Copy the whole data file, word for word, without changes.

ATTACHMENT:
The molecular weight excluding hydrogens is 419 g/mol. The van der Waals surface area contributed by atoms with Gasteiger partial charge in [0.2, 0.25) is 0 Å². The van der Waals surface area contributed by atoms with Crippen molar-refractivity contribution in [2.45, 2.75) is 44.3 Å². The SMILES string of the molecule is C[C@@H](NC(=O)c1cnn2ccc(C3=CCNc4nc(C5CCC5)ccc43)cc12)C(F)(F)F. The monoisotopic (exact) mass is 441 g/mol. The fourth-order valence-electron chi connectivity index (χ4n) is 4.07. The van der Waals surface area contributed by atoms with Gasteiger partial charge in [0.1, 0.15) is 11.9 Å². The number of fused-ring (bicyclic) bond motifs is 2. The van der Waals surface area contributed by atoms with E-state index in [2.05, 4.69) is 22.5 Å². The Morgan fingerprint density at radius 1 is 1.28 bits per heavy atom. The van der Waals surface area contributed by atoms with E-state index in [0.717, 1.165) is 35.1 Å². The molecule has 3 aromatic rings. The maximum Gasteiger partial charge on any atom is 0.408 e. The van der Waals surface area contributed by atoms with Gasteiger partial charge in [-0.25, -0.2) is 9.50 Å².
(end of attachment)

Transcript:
The molecular weight excluding hydrogens is 419 g/mol. The van der Waals surface area contributed by atoms with Gasteiger partial charge in [0.2, 0.25) is 0 Å². The van der Waals surface area contributed by atoms with Crippen molar-refractivity contribution in [2.45, 2.75) is 44.3 Å². The SMILES string of the molecule is C[C@@H](NC(=O)c1cnn2ccc(C3=CCNc4nc(C5CCC5)ccc43)cc12)C(F)(F)F. The monoisotopic (exact) mass is 441 g/mol. The fourth-order valence-electron chi connectivity index (χ4n) is 4.07. The van der Waals surface area contributed by atoms with Gasteiger partial charge in [0.1, 0.15) is 11.9 Å². The number of fused-ring (bicyclic) bond motifs is 2. The van der Waals surface area contributed by atoms with E-state index in [2.05, 4.69) is 22.5 Å². The Morgan fingerprint density at radius 1 is 1.28 bits per heavy atom. The van der Waals surface area contributed by atoms with E-state index in [0.717, 1.165) is 35.1 Å². The molecule has 3 aromatic rings. The maximum Gasteiger partial charge on any atom is 0.408 e. The van der Waals surface area contributed by atoms with Gasteiger partial charge in [-0.25, -0.2) is 9.50 Å².